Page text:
“We’ve actually received many requests for shluchim,” he told us. “But they’re mostly from community members in Cheyenne. Will you provide services for them too?”


Of course we agreed, and prepared to move to Jackson Hole, Wyoming.



—--------

We still had a sharp learning curve. Our first major event was a Purim party. We advertised a singles event and poured our heart and soul into planning a beautiful, grandiose program. We booked a DJ, a bartender, and a hotel conference space. Everything was in place for the perfect Purim party - until we were disappointed when only three people showed up… especially since two of them were a couple.


The next night, we hosted another Purim party for the community. This one was in our home and the budget was very modest. People came, sat on couches, and schmoozed comfortably. We realized we couldn’t mimic the model of other shluchim in larger cities. We had to focus on individuals, and prioritize personal connections.


Now, I have eighteen individual chavrusas with community members setup every week. I enjoy learning one-on-one, and, since each person has their own personal interests, I get to cover a wide variety of Torah topics!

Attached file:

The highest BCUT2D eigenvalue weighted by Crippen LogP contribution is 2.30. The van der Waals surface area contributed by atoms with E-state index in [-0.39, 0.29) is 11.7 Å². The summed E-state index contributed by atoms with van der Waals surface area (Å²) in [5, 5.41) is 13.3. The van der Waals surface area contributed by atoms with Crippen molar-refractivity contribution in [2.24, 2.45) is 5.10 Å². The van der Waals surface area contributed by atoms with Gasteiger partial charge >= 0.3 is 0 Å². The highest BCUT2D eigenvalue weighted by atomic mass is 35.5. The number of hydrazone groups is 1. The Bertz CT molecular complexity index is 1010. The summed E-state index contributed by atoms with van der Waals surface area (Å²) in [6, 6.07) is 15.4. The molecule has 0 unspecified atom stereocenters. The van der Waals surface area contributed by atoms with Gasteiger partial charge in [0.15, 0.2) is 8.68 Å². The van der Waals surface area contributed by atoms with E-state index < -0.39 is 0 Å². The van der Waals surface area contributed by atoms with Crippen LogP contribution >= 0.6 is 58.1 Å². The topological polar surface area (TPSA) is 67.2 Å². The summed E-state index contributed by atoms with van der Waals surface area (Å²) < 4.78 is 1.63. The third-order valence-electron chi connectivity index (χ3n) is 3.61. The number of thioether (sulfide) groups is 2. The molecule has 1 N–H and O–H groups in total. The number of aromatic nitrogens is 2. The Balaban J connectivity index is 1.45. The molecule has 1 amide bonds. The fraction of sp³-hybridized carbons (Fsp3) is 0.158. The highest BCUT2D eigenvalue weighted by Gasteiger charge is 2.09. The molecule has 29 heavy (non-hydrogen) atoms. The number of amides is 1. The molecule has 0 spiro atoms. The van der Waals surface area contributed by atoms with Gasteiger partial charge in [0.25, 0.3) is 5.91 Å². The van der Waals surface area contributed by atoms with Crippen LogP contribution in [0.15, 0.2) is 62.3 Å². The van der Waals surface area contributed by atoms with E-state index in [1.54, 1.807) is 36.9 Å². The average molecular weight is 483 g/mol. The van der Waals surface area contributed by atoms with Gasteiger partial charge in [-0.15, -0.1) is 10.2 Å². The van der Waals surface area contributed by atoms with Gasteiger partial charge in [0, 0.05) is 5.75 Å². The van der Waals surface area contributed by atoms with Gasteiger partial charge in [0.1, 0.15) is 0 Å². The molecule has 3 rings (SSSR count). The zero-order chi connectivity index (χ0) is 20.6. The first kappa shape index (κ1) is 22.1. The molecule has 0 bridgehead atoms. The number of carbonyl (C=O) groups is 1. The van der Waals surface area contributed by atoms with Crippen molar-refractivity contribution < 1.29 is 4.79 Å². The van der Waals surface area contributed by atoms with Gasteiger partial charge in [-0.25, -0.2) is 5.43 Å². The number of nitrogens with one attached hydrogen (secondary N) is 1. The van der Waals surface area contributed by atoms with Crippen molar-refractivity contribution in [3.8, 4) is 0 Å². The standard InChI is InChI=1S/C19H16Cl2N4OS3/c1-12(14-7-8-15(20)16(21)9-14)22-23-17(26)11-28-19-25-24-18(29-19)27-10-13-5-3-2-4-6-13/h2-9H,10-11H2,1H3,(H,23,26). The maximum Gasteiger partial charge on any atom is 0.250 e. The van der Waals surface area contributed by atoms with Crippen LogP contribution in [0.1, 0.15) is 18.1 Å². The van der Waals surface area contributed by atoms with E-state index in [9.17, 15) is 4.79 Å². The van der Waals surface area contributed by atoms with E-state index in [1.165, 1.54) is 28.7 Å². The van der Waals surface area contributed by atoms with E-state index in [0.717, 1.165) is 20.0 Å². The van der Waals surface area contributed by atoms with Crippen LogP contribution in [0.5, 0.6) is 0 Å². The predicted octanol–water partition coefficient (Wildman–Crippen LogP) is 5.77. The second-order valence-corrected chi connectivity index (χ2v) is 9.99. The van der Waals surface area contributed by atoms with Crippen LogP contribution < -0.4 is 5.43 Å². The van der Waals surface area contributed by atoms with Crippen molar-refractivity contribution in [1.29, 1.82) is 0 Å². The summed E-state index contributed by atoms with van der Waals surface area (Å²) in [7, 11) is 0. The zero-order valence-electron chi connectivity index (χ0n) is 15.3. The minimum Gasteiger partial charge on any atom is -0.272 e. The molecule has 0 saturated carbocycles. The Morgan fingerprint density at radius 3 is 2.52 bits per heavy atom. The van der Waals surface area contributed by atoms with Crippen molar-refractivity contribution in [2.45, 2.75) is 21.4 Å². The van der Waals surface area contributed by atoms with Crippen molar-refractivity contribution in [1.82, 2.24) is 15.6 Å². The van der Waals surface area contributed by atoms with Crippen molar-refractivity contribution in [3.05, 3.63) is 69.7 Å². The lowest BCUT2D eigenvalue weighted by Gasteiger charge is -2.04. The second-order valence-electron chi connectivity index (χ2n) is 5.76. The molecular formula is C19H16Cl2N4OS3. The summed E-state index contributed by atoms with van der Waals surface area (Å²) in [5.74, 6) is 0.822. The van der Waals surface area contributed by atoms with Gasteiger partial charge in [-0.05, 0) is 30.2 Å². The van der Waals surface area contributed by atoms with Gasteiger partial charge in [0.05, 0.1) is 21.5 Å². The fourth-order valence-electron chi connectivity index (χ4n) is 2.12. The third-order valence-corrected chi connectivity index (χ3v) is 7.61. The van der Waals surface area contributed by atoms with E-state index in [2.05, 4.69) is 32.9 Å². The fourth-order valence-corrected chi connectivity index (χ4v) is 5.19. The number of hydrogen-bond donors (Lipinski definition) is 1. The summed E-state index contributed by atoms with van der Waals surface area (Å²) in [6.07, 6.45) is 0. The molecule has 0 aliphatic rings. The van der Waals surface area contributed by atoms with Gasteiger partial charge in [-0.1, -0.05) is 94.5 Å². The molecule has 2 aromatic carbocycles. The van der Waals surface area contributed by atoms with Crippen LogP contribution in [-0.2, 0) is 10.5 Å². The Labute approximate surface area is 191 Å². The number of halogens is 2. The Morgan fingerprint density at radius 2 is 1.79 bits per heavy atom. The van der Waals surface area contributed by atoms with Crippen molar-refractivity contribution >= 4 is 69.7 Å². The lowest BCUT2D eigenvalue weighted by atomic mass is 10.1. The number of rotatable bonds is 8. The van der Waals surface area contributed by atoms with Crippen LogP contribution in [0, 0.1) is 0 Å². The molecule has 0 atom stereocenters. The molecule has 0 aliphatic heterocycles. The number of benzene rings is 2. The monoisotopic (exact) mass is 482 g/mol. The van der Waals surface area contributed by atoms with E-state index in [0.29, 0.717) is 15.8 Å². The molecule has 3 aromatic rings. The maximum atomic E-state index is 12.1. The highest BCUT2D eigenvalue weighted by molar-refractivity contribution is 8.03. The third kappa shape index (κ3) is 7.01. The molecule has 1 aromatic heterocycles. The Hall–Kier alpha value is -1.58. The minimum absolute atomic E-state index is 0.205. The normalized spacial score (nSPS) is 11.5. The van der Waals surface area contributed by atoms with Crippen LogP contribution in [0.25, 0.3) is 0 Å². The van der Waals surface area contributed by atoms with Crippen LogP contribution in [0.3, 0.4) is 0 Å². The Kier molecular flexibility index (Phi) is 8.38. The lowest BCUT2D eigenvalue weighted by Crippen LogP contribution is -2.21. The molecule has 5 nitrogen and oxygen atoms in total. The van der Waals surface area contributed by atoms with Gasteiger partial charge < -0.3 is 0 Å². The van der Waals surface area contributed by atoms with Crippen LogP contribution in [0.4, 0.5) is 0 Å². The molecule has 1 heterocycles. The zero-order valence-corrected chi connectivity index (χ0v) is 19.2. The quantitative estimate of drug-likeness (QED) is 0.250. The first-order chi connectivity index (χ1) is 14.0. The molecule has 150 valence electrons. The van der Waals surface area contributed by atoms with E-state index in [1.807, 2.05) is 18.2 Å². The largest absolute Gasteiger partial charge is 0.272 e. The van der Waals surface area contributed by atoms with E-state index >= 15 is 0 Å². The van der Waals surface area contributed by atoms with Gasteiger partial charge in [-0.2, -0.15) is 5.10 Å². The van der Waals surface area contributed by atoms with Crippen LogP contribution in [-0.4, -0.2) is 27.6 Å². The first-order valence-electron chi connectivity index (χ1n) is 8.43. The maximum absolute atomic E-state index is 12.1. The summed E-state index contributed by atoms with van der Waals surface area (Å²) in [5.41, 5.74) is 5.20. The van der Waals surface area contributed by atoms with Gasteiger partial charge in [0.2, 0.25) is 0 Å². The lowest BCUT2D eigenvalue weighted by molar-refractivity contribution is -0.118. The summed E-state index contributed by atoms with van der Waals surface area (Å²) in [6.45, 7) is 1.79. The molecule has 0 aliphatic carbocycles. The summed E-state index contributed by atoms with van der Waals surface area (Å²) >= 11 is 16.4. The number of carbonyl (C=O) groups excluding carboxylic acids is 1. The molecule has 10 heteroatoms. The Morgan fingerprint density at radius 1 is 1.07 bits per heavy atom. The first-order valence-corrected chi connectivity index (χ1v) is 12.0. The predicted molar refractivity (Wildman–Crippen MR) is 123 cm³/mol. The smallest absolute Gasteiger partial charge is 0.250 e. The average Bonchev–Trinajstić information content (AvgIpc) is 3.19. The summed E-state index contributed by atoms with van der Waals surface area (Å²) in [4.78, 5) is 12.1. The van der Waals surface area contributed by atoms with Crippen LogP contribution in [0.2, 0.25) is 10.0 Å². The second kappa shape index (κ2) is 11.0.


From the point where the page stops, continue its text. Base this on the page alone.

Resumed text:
—-------------

“Look at this!” I said, shoving the paper under my Merkos partner, Rabbi Levi Shmotkin’s, nose. “Ray Tabular is hosting a pre-Shabbat get-together!”


Ray Tabular was a fabulously wealthy and incredibly influential man. He was somewhat religious, and even kept kosher. We knew we had to attend his Shabbat party.


A large crowd gathered, and we chatted with everyone. At the end of the party, Ray invited us to return on Sunday, when there would be time to talk privately.


On Sunday morning, at the appointed hour, we rang the bell on his estate gates. His voice came over the mic, apologetic and busy.


“I know we planned to meet now, but the queen of Holland called last night and asked to stay. I’m busy entertaining her now, so unfortunately, we’ll have to postpone our meeting.”


It was our last day of Merkos shlichus, so we were disappointed at this missed opportunity.


“Let’s not waste the time we have now. This neighborhood is full of estates. Let’s drive up to each one, ring the bell, and see what happens,” I suggested.


Levi agreed and turned down the first driveway.


“McGillan,” he read. He shrugged and started reversing out the driveway.